Apologies to the non-Hindi readers, but one needs to understand this to decipher the sense of what rural Uttar Pradesh is talking about at the moment: ‘Sau din chale adhaai kos’ (Walked a 100 days, traversed two-and-a-half miles). That’s the take of many in describing the efforts of Congress
general secretary Rahul Gandhi in UP. They feel that his efforts won’t pay off as they should when the results are declared in the state. This election might result in an interesting turn of events for future political discourse. And the results will impact the national political scene for some time to come, as UP has been turned into a laboratory by the political class.
The BSP, essentially a Dalit party, has given approximately one fourth of its tickets to Brahmins, a firming up of the experiment carried out last time. It is also desperately trying to reach out to the Muslims, fielding as many as 85 Muslim candidates, the maximum by any party. It’s not ancient history that reminds us that the Congress ruled the state for decades thanks to this Brahmin-Muslim-Dalit combine. It was reduced to nothing eventually when this combination deserted the party.
The BJP, supported aggressively by the upper caste Hindu — read Brahmin-Thakur — has decided to completely embrace the backward communities like the Lodhs, Kurmis, Kushwahas etc in the aftermath of the Brahmins deserting it for the BSP in the last elections. The results of the BJP’s experiment were exemplified by Uma Bharti (Lodh), borrowed from Madhya Pradesh, leading the party campaign. Babu Singh Kushwaha was included and ‘self-suspended’ from the BJP despite grave charges of corruption even at the cost of alienating its traditional middle class votebank.
Of late, the ghost of Kalyan Singh (a Lodh leader) seems to be looming large over the BJP’s political moves, even though he deserted the party a long time ago. Will all these manoeuvres make the BJP a dominant player? The answer lies in a twisted take on a rural proverb in the words of an old man in Varanasi (referring to the BJP maha-aarti and Uma Bharti’s protest against Muslim reservations) — ‘Aarti bharti toh sab thik hai par moos mutaai toh haathi thodey ho jaayi? (It’s a mouse fattened, not an elephant).’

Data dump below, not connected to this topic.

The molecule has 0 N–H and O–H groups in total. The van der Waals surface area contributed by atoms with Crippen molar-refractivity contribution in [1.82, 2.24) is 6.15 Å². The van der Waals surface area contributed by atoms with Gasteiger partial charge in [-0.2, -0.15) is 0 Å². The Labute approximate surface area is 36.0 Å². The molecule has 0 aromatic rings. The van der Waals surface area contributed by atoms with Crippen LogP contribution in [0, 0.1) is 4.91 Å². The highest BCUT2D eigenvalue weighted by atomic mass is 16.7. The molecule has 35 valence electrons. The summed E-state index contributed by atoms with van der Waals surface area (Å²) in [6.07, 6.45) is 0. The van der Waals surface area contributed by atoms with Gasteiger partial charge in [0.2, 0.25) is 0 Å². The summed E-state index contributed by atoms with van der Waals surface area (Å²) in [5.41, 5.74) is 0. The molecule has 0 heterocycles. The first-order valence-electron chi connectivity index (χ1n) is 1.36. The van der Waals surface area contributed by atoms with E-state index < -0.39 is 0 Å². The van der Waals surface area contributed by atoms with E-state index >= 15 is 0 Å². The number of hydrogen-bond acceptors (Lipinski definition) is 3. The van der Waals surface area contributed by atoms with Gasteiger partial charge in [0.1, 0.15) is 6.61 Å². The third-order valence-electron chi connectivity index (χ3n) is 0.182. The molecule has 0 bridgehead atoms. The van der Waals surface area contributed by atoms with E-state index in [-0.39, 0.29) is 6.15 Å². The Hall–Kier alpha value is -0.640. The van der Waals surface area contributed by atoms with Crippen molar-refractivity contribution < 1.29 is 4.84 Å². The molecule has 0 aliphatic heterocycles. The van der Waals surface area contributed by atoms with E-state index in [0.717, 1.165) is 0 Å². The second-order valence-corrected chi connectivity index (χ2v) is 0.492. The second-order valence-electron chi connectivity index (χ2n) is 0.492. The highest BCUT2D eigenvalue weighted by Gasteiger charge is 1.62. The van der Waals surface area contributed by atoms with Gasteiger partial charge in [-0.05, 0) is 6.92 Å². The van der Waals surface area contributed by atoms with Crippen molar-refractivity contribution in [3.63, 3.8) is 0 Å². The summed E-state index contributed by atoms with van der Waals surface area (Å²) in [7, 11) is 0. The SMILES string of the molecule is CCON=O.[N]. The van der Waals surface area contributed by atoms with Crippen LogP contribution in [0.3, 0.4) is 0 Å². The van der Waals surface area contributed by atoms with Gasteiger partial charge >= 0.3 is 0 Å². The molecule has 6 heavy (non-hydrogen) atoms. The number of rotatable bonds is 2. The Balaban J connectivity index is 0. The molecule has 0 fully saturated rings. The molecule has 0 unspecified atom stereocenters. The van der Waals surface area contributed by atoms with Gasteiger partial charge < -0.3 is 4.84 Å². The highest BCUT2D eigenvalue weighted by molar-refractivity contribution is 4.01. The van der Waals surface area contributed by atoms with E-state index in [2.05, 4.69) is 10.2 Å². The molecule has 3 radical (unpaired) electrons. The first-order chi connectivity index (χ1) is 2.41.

The SP, the biggest challenger to the ruling BSP, has, however, kept it simple. It’s focusing on consolidating its traditional votebank of Yadavs and support bank of Muslims by distancing itself from Kalyan Singh and making Azam Khan more visible than ever. But there’s also a generational shift from its earlier position of banning English and computer education in the state to projecting a young Akhilesh Yadav and promising to distribute a tablet to every class 11 student. The party’s cleverly working on its organisational strength and it’s positioned itself as the alternative, hoping that it will benefit the most from anti-incumbency. Early ticket distribution has given the SP a headstart in the campaign.
So will UP be a tale of two crown princes and a queen bee? Will Akhilesh Yadav’s hard work and organisational skills bring him the pot of gold or will the queen become the unassailable leader by mastering the magical mix? Or will the crown prince of the Congress hit the bull’s eye in UP like he did in the last parliamentary elections? His unrelenting campaign has generated enough steam but can he bring it to a boil? A woman from Barabanki mischievously refers to the curious case of ‘badi ketlee chota dhakkan’ (a big, fat kettle with a small lid). Though Rahul Gandhi is turning out to be a big kettle, his undoing may be the organisational shortcomings of the UP Congress Committee, which is definitely an inadequate lid.
Come what may, the Congress has only one way to go and that is up. So does the SP. The BSP will go down but it remains to be seen by how much. Therefore, as of now, winners will be losers and losers may rule UP once again.
Anmol Saxena is bureau chief, Al Jazeera English, India
The views expressed by the author are personal